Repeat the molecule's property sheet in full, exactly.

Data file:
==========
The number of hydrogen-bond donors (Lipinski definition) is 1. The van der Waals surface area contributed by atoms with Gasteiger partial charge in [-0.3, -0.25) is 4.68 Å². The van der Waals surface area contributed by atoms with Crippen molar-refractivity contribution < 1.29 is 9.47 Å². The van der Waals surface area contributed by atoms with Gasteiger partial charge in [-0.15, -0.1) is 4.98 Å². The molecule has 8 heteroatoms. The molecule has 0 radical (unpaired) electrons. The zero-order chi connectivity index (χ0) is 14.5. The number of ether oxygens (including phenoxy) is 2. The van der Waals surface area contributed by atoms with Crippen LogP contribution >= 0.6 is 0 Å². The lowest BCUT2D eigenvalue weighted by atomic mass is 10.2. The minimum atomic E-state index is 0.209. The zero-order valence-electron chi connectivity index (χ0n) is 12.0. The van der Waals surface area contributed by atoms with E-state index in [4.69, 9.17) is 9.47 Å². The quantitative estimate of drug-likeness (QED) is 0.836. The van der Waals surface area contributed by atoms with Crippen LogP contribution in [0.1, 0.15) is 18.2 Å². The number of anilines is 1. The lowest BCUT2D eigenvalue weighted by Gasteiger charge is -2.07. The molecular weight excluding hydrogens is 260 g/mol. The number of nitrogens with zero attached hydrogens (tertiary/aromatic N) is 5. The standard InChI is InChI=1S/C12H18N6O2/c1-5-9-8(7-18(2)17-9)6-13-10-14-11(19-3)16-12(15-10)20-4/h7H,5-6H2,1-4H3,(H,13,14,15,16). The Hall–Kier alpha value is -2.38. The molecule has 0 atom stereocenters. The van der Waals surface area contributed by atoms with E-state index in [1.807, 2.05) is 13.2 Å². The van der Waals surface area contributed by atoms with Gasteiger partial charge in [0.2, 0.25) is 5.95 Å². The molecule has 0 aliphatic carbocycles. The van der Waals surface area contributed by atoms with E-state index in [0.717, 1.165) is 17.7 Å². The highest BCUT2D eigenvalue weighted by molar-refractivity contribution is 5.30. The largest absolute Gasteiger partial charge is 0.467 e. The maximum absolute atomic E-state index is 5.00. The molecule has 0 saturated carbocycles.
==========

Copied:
The number of hydrogen-bond donors (Lipinski definition) is 1. The van der Waals surface area contributed by atoms with Gasteiger partial charge in [-0.3, -0.25) is 4.68 Å². The van der Waals surface area contributed by atoms with Crippen molar-refractivity contribution < 1.29 is 9.47 Å². The van der Waals surface area contributed by atoms with Gasteiger partial charge in [-0.15, -0.1) is 4.98 Å². The molecule has 8 heteroatoms. The molecule has 0 radical (unpaired) electrons. The zero-order chi connectivity index (χ0) is 14.5. The number of ether oxygens (including phenoxy) is 2. The van der Waals surface area contributed by atoms with Crippen LogP contribution >= 0.6 is 0 Å². The lowest BCUT2D eigenvalue weighted by atomic mass is 10.2. The minimum atomic E-state index is 0.209. The zero-order valence-electron chi connectivity index (χ0n) is 12.0. The van der Waals surface area contributed by atoms with E-state index in [4.69, 9.17) is 9.47 Å². The quantitative estimate of drug-likeness (QED) is 0.836. The van der Waals surface area contributed by atoms with Crippen LogP contribution in [0.1, 0.15) is 18.2 Å². The number of anilines is 1. The lowest BCUT2D eigenvalue weighted by Gasteiger charge is -2.07. The molecular weight excluding hydrogens is 260 g/mol. The number of nitrogens with zero attached hydrogens (tertiary/aromatic N) is 5. The standard InChI is InChI=1S/C12H18N6O2/c1-5-9-8(7-18(2)17-9)6-13-10-14-11(19-3)16-12(15-10)20-4/h7H,5-6H2,1-4H3,(H,13,14,15,16). The Hall–Kier alpha value is -2.38. The molecule has 0 atom stereocenters. The van der Waals surface area contributed by atoms with E-state index in [1.807, 2.05) is 13.2 Å². The van der Waals surface area contributed by atoms with Gasteiger partial charge in [0.2, 0.25) is 5.95 Å². The molecule has 0 aliphatic carbocycles. The van der Waals surface area contributed by atoms with E-state index in [0.717, 1.165) is 17.7 Å². The highest BCUT2D eigenvalue weighted by molar-refractivity contribution is 5.30. The largest absolute Gasteiger partial charge is 0.467 e. The maximum absolute atomic E-state index is 5.00. The molecule has 0 saturated carbocycles.